The last slope down into T2 was great recovery after what was essentially a 120k time trial. I had accounted for over 4 hours for the bike so was super chuffed that I managed to complete the bike in 3 hours 36. This was good. Very good. It's all about the run now, this was showtime...
Straight out onto the run alongside the lake and my first impressions were how great the support was! Secondly, how absolutely stunning the run course looked as it skirted alongside the beautiful shimmering Lake Vattern. Unfortunately, my third realisation was not as positive. Instantly, the run felt hard. This isn't really what you want when you have a whole 30km of running ahead of you. I usually run off the bike feeling good, at least initially, so this was unusual for me. However I don't usually cycle that fast for that period of time. You gain some you lose some. Hopefully I wouldn't lose too much...
I hadn't been able to consume enough calories on the bike, I knew that. My stomach unusually felt a bit uncomfortable and I struggled to eat. I knew this would effect my run so I had a gel straight away. My strategy was a gel every 5k and by the second one, I was feeling better. After the first lap I was speeding up and when I hit 10k over my target time in 53 minutes, averaging about 5:20/km I was feeling good and positive.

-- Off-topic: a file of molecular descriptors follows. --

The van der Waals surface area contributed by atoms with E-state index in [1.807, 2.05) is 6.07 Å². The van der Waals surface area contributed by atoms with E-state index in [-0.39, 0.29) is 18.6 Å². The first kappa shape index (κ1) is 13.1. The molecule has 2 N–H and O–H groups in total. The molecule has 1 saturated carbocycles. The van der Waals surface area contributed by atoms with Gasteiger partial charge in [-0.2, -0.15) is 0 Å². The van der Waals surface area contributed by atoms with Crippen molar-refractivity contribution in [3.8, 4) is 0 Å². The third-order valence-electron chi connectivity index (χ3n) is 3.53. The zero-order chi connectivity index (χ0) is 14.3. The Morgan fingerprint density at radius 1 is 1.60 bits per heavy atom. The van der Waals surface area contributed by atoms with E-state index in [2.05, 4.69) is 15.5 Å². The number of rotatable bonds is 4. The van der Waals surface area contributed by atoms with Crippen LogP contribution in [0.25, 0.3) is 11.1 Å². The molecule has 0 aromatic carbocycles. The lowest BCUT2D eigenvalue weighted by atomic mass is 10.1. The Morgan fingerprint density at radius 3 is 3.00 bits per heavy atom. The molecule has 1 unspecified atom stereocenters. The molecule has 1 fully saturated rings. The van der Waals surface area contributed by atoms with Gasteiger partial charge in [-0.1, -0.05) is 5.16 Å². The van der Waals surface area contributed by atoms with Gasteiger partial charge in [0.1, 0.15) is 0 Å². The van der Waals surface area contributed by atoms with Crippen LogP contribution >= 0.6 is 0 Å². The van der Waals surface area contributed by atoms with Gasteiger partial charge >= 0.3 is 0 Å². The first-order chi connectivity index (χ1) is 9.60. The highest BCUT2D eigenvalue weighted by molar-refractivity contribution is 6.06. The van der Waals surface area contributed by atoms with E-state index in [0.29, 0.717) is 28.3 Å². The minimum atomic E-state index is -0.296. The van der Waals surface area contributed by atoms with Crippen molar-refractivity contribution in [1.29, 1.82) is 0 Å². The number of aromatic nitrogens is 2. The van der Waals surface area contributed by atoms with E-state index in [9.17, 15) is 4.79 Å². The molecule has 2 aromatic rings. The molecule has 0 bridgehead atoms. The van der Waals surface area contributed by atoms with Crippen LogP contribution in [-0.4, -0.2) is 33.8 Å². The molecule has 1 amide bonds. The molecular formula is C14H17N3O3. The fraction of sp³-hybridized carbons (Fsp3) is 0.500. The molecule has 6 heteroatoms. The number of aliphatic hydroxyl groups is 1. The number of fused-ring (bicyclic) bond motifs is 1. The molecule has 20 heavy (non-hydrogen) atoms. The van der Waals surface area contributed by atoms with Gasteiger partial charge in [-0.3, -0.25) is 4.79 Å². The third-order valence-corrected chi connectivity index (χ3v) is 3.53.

At the 15k mark I even gave myself a little 'fist into palm' boom as I was right on target with my run and feeling strong. "Go Kilpin, come on, we can do this" (WHAT a geek). I was ignoring anyone who overtook me, knowing I couldn't control anyone else's race, only my own. I had realised by this point that I didn't care where I placed because I knew I was putting in a strong performance (for me) and had already exceeded my expectations in terms of time. I was on for a sub-7 hour race and my only focus was to maintain my pace and hydrate and fuel efficiently in order to do so.
The three 10k run laps were certainly slightly soul-destroying. It's a mental game rather than anything else and when I had reached over 20k my knees and hips began to ache significantly. My lasting thought was that if this was an Ironman I would only be halfway. I was thinking how I possess zero inclination to do one again. But we all know that's just pain talking and that after the euphoria of finishing, our mindsets change completely. The idea suddenly sounds appealing again after a few beers - wonder why that is!!